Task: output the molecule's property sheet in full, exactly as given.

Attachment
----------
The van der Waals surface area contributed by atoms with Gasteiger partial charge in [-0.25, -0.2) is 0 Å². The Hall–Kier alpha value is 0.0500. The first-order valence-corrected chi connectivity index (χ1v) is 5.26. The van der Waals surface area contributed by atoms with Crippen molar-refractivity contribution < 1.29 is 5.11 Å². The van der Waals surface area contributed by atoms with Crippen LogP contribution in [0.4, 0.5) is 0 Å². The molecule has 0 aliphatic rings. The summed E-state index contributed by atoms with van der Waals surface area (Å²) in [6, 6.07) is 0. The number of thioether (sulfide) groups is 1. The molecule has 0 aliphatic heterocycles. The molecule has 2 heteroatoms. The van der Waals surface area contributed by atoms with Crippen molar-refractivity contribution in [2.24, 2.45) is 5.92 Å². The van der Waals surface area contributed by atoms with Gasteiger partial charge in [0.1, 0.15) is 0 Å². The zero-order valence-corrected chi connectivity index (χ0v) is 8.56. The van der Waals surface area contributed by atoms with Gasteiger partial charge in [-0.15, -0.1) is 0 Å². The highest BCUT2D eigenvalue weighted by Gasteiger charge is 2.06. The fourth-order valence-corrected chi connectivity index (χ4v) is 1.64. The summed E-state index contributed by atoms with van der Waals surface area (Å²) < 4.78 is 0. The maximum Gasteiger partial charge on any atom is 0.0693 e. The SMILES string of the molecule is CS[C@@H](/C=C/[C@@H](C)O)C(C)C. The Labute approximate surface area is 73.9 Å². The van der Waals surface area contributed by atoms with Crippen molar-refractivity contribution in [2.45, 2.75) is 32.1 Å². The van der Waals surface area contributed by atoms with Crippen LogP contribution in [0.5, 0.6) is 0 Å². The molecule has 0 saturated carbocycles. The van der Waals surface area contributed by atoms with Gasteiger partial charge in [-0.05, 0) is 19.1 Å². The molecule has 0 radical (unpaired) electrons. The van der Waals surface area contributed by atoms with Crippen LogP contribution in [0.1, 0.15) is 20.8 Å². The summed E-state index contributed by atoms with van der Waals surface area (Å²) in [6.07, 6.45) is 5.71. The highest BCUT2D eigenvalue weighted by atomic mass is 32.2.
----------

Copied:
The van der Waals surface area contributed by atoms with Gasteiger partial charge in [-0.25, -0.2) is 0 Å². The Hall–Kier alpha value is 0.0500. The first-order valence-corrected chi connectivity index (χ1v) is 5.26. The van der Waals surface area contributed by atoms with Crippen molar-refractivity contribution < 1.29 is 5.11 Å². The van der Waals surface area contributed by atoms with Crippen LogP contribution in [0.4, 0.5) is 0 Å². The molecule has 0 aliphatic rings. The summed E-state index contributed by atoms with van der Waals surface area (Å²) in [6, 6.07) is 0. The number of thioether (sulfide) groups is 1. The molecule has 0 aliphatic heterocycles. The molecule has 2 heteroatoms. The van der Waals surface area contributed by atoms with Crippen molar-refractivity contribution in [2.24, 2.45) is 5.92 Å². The van der Waals surface area contributed by atoms with Gasteiger partial charge in [0.1, 0.15) is 0 Å². The zero-order valence-corrected chi connectivity index (χ0v) is 8.56. The van der Waals surface area contributed by atoms with Gasteiger partial charge in [-0.15, -0.1) is 0 Å². The highest BCUT2D eigenvalue weighted by Gasteiger charge is 2.06. The fourth-order valence-corrected chi connectivity index (χ4v) is 1.64. The summed E-state index contributed by atoms with van der Waals surface area (Å²) < 4.78 is 0. The maximum Gasteiger partial charge on any atom is 0.0693 e. The SMILES string of the molecule is CS[C@@H](/C=C/[C@@H](C)O)C(C)C. The Labute approximate surface area is 73.9 Å². The van der Waals surface area contributed by atoms with Crippen molar-refractivity contribution in [2.45, 2.75) is 32.1 Å². The van der Waals surface area contributed by atoms with Crippen LogP contribution in [0.5, 0.6) is 0 Å². The molecule has 0 saturated carbocycles. The van der Waals surface area contributed by atoms with Gasteiger partial charge in [-0.05, 0) is 19.1 Å². The molecule has 0 radical (unpaired) electrons. The van der Waals surface area contributed by atoms with Crippen LogP contribution in [0.1, 0.15) is 20.8 Å². The summed E-state index contributed by atoms with van der Waals surface area (Å²) in [6.07, 6.45) is 5.71. The highest BCUT2D eigenvalue weighted by atomic mass is 32.2.